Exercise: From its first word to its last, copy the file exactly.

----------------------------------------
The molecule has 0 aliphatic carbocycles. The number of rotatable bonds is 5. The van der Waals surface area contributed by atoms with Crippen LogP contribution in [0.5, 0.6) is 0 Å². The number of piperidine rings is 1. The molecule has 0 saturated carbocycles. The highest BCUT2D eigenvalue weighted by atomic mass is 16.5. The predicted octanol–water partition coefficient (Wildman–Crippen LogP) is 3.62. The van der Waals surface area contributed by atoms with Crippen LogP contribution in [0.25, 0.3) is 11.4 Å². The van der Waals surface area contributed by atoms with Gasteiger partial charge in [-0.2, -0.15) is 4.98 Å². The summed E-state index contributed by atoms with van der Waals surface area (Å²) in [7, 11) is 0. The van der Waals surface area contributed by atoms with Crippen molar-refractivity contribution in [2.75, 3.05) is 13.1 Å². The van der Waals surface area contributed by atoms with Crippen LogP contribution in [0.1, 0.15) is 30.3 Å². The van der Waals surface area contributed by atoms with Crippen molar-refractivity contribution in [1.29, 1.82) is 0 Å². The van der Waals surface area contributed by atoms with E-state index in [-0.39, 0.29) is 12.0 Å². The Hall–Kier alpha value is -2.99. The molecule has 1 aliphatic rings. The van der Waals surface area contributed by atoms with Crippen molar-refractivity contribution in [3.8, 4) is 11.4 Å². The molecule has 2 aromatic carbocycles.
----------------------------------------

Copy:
The molecule has 0 aliphatic carbocycles. The number of rotatable bonds is 5. The van der Waals surface area contributed by atoms with Crippen LogP contribution in [0.5, 0.6) is 0 Å². The number of piperidine rings is 1. The molecule has 0 saturated carbocycles. The highest BCUT2D eigenvalue weighted by atomic mass is 16.5. The predicted octanol–water partition coefficient (Wildman–Crippen LogP) is 3.62. The van der Waals surface area contributed by atoms with Crippen LogP contribution in [0.25, 0.3) is 11.4 Å². The van der Waals surface area contributed by atoms with Gasteiger partial charge in [-0.2, -0.15) is 4.98 Å². The summed E-state index contributed by atoms with van der Waals surface area (Å²) in [7, 11) is 0. The van der Waals surface area contributed by atoms with Crippen molar-refractivity contribution in [2.75, 3.05) is 13.1 Å². The van der Waals surface area contributed by atoms with Crippen LogP contribution in [0.1, 0.15) is 30.3 Å². The van der Waals surface area contributed by atoms with Crippen molar-refractivity contribution in [1.29, 1.82) is 0 Å². The van der Waals surface area contributed by atoms with E-state index in [-0.39, 0.29) is 12.0 Å². The Hall–Kier alpha value is -2.99. The molecule has 1 aliphatic rings. The van der Waals surface area contributed by atoms with Crippen molar-refractivity contribution in [3.8, 4) is 11.4 Å². The molecule has 2 aromatic carbocycles.